It’s that time again when it is time to take a deep breath and pick the Top 5 Drivers of 2016.
This is a tradition on this site going back to 2009, when the site first took off and this year is by far the most difficult to choose of the eight seasons to date.
Why? Well because all the standout drivers had good and bad moments this season, we had two unusual scenarios as well. A supposedly number two driver beat his champion team-mate to the world championship which hasn’t happened too often in the F1 of the last 30 years.
Second we had a high profile switch of a top team driver mid-season, which brought Max Verstappen into Red Bull Racing and he won on debut. Verstappen was outstanding at times this season and rightly won the FIA Personality of the Year category at the Awards Gala, but at 19 years of age he is far from the fully developed Grand Prix driver and he had some significant low points too.
Frankly you could make the argument for any of the top four below to be placed in any order, depending on what you focus on.
So, before we dive in to the choices I need to explain my decision making criteria. First I measure the driver’s peaks during the season, the quality of his standout moments. Second – and equally – I consider the consistency of the season – was the driver up and down or did they bring their A Game most weekends?
Third I always reward drivers who deliver under pressure and that generally means drivers going for the wins and the titles, where there is a lot at stake. That doesn’t mean we don’t recognise drivers of poor cars who have to drive the wheels off it to get into the top five, but it does mean that there is a weighting towards the front runners.
Another thing I mark highly is competitive spirit; I love drivers who make things happen and who really stir the passions of fans.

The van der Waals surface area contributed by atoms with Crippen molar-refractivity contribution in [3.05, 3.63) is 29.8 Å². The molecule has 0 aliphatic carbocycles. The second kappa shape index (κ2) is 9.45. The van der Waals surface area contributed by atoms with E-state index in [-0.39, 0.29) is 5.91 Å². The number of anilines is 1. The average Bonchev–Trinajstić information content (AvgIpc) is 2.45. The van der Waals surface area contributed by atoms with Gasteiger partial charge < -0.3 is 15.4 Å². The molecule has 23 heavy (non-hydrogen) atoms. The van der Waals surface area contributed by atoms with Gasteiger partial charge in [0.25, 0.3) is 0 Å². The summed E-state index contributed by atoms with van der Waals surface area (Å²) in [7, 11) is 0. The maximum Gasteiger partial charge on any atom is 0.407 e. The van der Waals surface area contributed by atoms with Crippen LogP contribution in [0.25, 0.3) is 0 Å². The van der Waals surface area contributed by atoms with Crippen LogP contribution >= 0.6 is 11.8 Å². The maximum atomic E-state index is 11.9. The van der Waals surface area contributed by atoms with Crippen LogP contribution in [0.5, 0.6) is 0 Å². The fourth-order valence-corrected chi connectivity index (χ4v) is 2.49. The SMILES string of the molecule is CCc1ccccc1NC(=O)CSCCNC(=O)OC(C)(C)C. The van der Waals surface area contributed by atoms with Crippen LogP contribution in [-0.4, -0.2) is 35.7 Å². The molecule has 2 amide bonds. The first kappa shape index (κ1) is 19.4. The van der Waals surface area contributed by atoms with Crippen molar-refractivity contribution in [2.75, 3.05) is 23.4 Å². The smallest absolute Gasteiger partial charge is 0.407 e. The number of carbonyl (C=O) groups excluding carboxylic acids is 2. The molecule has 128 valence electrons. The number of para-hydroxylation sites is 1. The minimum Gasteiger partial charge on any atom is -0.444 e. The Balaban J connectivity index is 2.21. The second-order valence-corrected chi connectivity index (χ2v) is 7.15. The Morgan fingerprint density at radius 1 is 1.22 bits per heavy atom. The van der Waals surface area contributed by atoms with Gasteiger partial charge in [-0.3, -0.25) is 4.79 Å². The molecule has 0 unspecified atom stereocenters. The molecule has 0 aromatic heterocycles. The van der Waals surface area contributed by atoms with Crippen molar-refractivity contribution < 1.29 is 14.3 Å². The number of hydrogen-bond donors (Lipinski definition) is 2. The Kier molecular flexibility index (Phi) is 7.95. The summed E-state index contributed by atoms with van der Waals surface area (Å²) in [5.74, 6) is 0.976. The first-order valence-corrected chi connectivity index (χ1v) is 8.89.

Finally I always heavily reward the world champion because winning a world championship is always tough and to win the longest ever F1 championship, against arguably the strongest driver of his generation therefore gives Nico Rosberg quite a boost.
Against that is the fact that the Mercedes was again an utterly dominant car this season, so it’s really hard to benchmark the drivers.
So with that in mind and with a deep breath, as this won’t please everyone, here is the JA on F1 Top Five drivers of 2016.
1. Daniel Ricciardo
This was an excellent year for Ricciardo, who finished a clear third in the drivers’ championship for the second time in three years. With the car and engine package that he has had at his disposal relative to Mercedes, that is a great achievement and when you study the numbers on his season, his consistency at a high level really stands out.
He had 20 points finishes in the season – equal with Rosberg – and qualified very consistently in the top four or five with only a couple of exceptions. He won Malaysia, but should have also won Spain and Monaco, but for strategy calls and a botched tyre stop. He split the Mercedes in Germany, Belgium and Singapore.
His overtakes are sublime and he’s very hard to pass.
The only downsides for the Australian were that he seemed to have his hands full later in the season to contain team mate Verstappen and there were a few races where the Dutchman was simply faster all weekend. We have to put this in context: Verstappen is only 19 and in his second season in F1 cars with much still to learn.
Ricciardo is now at the peak of his career and is the complete F1 driver; the next few years should see him crowned world champion at some point, provided he can keep a lid on his ruthless team mate.
It will come down to which of them is the hardest and in that I slightly worry for him.
It seems that it’s fashionable to downrate Rosberg’s season and to chalk his world championship down to having lots of luck and the best car. That is perhaps to look at it through the prism of the last few races only, rather than the season as a whole.